The lost art of napkin folding

Okay, not really…. but my pretty Christmas tree napkins were noticed on my Christmas table:


And a request was made for instructions.

As a picture speaks more than a thousand words…..

1. Start with a square napkin folded in half, then in half again.



2. Turn the four loose (not folds) corners up.



3. staggering them



4. Flip it over



5. Fold one side at an angle



6. Then fold the other, so that you have a point at the bottom


6. Flip it over again – and turn 180 degrees


7. Turn the top point up.


8. Turn the rest of the points up, tucking them under the fold



I saw this on a YouTube video, that, like with so many things I look at on the internet, is lost in the mists of time. If the person who made the video sees this, leave a comment and I’ll add your link.

There was also mention of seeing the rest of the dining room:



I don’t do a lot of Christmas decorating in here as we don’t use it often.

But it is a safe place for some of the Christmas bears, rabbits, etc. No dogs allowed.



No food today, just photos…..

And another  

Happy New Year     

 Bonne Année 2015

9 thoughts on “The lost art of napkin folding”

  1. Your house looks lovely! I didn’t decorate much this year because I can’t find much after the move.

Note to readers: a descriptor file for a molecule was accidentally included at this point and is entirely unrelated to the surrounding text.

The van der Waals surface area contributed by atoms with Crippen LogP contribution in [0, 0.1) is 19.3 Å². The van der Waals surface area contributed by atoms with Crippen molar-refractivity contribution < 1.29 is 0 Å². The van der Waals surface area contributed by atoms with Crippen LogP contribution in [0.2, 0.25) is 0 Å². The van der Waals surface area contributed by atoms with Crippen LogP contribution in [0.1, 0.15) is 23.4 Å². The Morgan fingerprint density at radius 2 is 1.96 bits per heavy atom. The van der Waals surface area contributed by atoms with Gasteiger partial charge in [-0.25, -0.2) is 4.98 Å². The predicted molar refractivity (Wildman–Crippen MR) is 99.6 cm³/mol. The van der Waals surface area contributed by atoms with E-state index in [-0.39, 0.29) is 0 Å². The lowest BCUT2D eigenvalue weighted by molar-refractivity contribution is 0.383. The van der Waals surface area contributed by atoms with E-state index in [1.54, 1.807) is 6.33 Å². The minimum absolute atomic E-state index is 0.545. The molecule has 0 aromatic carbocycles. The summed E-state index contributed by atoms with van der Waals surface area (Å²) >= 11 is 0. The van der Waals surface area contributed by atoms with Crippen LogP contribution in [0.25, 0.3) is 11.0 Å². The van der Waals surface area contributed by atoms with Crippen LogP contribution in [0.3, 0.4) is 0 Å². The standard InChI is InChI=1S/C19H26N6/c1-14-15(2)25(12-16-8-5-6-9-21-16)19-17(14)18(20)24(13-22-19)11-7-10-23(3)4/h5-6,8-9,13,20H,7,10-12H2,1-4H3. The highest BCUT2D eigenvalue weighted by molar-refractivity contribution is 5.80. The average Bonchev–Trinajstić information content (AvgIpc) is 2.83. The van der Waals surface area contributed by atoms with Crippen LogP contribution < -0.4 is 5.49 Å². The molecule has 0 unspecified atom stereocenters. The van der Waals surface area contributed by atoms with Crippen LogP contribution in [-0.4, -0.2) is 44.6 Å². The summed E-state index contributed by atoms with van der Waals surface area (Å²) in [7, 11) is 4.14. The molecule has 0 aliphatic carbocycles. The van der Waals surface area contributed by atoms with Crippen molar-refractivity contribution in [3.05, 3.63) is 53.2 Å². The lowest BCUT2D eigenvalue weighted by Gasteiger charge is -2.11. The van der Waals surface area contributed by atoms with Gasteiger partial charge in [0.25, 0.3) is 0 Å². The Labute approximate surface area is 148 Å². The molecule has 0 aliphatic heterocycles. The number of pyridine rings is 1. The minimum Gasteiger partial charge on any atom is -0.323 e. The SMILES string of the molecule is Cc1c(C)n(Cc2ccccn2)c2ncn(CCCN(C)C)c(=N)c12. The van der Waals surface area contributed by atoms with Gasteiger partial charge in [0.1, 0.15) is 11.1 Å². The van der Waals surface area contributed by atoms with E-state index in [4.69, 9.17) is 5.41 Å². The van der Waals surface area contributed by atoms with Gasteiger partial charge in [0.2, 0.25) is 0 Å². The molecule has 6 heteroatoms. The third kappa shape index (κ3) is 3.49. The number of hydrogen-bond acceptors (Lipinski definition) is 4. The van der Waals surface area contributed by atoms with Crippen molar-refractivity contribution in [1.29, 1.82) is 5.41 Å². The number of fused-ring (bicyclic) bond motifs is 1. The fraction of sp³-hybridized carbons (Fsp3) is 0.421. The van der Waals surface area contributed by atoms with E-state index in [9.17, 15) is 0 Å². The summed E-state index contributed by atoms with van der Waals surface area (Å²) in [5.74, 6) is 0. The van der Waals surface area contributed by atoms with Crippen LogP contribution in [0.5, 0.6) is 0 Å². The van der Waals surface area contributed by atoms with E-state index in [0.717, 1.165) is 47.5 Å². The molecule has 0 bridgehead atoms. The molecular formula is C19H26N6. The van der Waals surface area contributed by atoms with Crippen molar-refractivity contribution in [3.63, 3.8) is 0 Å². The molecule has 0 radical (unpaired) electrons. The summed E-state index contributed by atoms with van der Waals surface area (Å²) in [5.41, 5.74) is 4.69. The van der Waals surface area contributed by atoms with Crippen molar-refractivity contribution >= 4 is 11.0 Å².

I have ecru napkins with red edges so I’ll have to do this next year. Just think of them as aluminum trees with red garland 😉

  2. Tanna, the red with green edging really work well. You could always embroider yours in your spare time…..

    nightsmusic, I’ve been in that position a few times. I think the ecru with red will be lovely.

  3. Bonne année, Katie .
    Now to find/make some suitable napkins before next Xmas. Are you able to buy real Xmas trees in your part of France? Many years ago Round Table used to sell them here but now unless you have one growing in a pot to bring in each year, you have to settle for an artificial one. We gave decorations a miss this year .
    My OH is doing all the shopping so our ostrich steaks stayed in the deepfreeze and we had venison kebabs instead – equally as delicious and the weather played ball!

  4. Gill, yes, there are real ones but I have artificial. I have for years – that way I can have it up longer LOL

    Zoomie, those are my ‘good’ books. The paperbacks are up on the landing LOL

    • We buy a Michigan White Pine every year. I always have people ask me if it’s real because they look so perfect. And they’d last till Valentine’s Day if I left it that long. Which I don’t only because my husband would disown me…

  5. nighstmusic, part of the reason I keep my artificial tree is I don’t like the trees here. The first time I saw one (in Ireland) I was appalled. Very sparse with a tall, bare stick at the top LOL. They are getting more to my taste… but mine is easier.

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